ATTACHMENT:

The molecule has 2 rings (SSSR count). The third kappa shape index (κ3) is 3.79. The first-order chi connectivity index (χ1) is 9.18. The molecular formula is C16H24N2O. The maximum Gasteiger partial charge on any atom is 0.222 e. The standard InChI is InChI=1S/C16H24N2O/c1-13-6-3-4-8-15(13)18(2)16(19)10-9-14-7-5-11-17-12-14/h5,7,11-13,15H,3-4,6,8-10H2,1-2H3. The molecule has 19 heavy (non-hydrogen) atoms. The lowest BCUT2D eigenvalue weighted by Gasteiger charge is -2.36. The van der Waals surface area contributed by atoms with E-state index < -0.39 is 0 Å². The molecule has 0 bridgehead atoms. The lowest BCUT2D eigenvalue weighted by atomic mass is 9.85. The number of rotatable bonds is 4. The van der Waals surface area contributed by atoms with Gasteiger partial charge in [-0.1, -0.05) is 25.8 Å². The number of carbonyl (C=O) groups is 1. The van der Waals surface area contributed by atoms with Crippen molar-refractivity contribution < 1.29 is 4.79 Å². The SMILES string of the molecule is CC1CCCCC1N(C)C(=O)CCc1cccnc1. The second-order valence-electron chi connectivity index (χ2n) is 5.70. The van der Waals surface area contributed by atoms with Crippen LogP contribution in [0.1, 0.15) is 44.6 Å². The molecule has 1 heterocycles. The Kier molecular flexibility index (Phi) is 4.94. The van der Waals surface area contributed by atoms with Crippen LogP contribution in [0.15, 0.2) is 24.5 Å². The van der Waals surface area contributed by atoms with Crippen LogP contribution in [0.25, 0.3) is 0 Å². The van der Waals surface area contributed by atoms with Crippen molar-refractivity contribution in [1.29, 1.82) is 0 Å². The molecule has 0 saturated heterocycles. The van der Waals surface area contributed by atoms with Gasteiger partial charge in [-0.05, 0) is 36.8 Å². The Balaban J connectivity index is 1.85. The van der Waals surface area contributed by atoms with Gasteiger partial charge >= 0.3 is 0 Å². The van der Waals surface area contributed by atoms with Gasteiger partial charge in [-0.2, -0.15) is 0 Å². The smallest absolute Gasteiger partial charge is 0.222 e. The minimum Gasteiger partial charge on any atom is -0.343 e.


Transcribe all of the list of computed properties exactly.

The molecule has 2 rings (SSSR count). The third kappa shape index (κ3) is 3.79. The first-order chi connectivity index (χ1) is 9.18. The molecular formula is C16H24N2O. The maximum Gasteiger partial charge on any atom is 0.222 e. The standard InChI is InChI=1S/C16H24N2O/c1-13-6-3-4-8-15(13)18(2)16(19)10-9-14-7-5-11-17-12-14/h5,7,11-13,15H,3-4,6,8-10H2,1-2H3. The molecule has 19 heavy (non-hydrogen) atoms. The lowest BCUT2D eigenvalue weighted by Gasteiger charge is -2.36. The van der Waals surface area contributed by atoms with E-state index < -0.39 is 0 Å². The molecule has 0 bridgehead atoms. The lowest BCUT2D eigenvalue weighted by atomic mass is 9.85. The number of rotatable bonds is 4. The van der Waals surface area contributed by atoms with Gasteiger partial charge in [-0.1, -0.05) is 25.8 Å². The number of carbonyl (C=O) groups is 1. The van der Waals surface area contributed by atoms with Crippen molar-refractivity contribution < 1.29 is 4.79 Å². The SMILES string of the molecule is CC1CCCCC1N(C)C(=O)CCc1cccnc1. The second-order valence-electron chi connectivity index (χ2n) is 5.70. The van der Waals surface area contributed by atoms with Crippen LogP contribution in [0.1, 0.15) is 44.6 Å². The molecule has 1 heterocycles. The Kier molecular flexibility index (Phi) is 4.94. The van der Waals surface area contributed by atoms with Crippen LogP contribution in [0.15, 0.2) is 24.5 Å². The van der Waals surface area contributed by atoms with Crippen LogP contribution in [0.25, 0.3) is 0 Å². The van der Waals surface area contributed by atoms with Crippen molar-refractivity contribution in [1.29, 1.82) is 0 Å². The molecule has 0 saturated heterocycles. The van der Waals surface area contributed by atoms with Gasteiger partial charge in [-0.05, 0) is 36.8 Å². The Balaban J connectivity index is 1.85. The van der Waals surface area contributed by atoms with Gasteiger partial charge >= 0.3 is 0 Å². The van der Waals surface area contributed by atoms with Gasteiger partial charge in [-0.2, -0.15) is 0 Å². The smallest absolute Gasteiger partial charge is 0.222 e. The minimum Gasteiger partial charge on any atom is -0.343 e.